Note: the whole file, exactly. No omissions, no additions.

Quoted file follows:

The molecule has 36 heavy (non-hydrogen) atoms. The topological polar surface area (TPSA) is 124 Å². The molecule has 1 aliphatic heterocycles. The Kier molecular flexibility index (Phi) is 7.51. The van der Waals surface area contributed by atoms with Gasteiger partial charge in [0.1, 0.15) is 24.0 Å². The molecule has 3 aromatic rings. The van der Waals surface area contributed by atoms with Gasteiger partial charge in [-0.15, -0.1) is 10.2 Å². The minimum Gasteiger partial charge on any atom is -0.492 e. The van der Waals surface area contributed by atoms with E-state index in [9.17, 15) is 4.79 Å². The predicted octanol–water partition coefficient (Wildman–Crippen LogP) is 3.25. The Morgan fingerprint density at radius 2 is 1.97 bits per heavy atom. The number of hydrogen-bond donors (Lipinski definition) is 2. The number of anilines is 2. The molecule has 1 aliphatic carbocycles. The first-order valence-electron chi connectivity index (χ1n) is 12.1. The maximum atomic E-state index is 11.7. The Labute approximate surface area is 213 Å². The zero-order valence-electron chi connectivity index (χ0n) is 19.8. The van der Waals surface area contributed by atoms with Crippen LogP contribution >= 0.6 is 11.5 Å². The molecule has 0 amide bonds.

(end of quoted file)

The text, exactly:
The molecule has 36 heavy (non-hydrogen) atoms. The topological polar surface area (TPSA) is 124 Å². The molecule has 1 aliphatic heterocycles. The Kier molecular flexibility index (Phi) is 7.51. The van der Waals surface area contributed by atoms with Gasteiger partial charge in [0.1, 0.15) is 24.0 Å². The molecule has 3 aromatic rings. The van der Waals surface area contributed by atoms with Gasteiger partial charge in [-0.15, -0.1) is 10.2 Å². The minimum Gasteiger partial charge on any atom is -0.492 e. The van der Waals surface area contributed by atoms with E-state index in [9.17, 15) is 4.79 Å². The predicted octanol–water partition coefficient (Wildman–Crippen LogP) is 3.25. The Morgan fingerprint density at radius 2 is 1.97 bits per heavy atom. The number of hydrogen-bond donors (Lipinski definition) is 2. The number of anilines is 2. The molecule has 1 aliphatic carbocycles. The first-order valence-electron chi connectivity index (χ1n) is 12.1. The maximum atomic E-state index is 11.7. The Labute approximate surface area is 213 Å². The zero-order valence-electron chi connectivity index (χ0n) is 19.8. The van der Waals surface area contributed by atoms with Crippen LogP contribution >= 0.6 is 11.5 Å². The molecule has 0 amide bonds.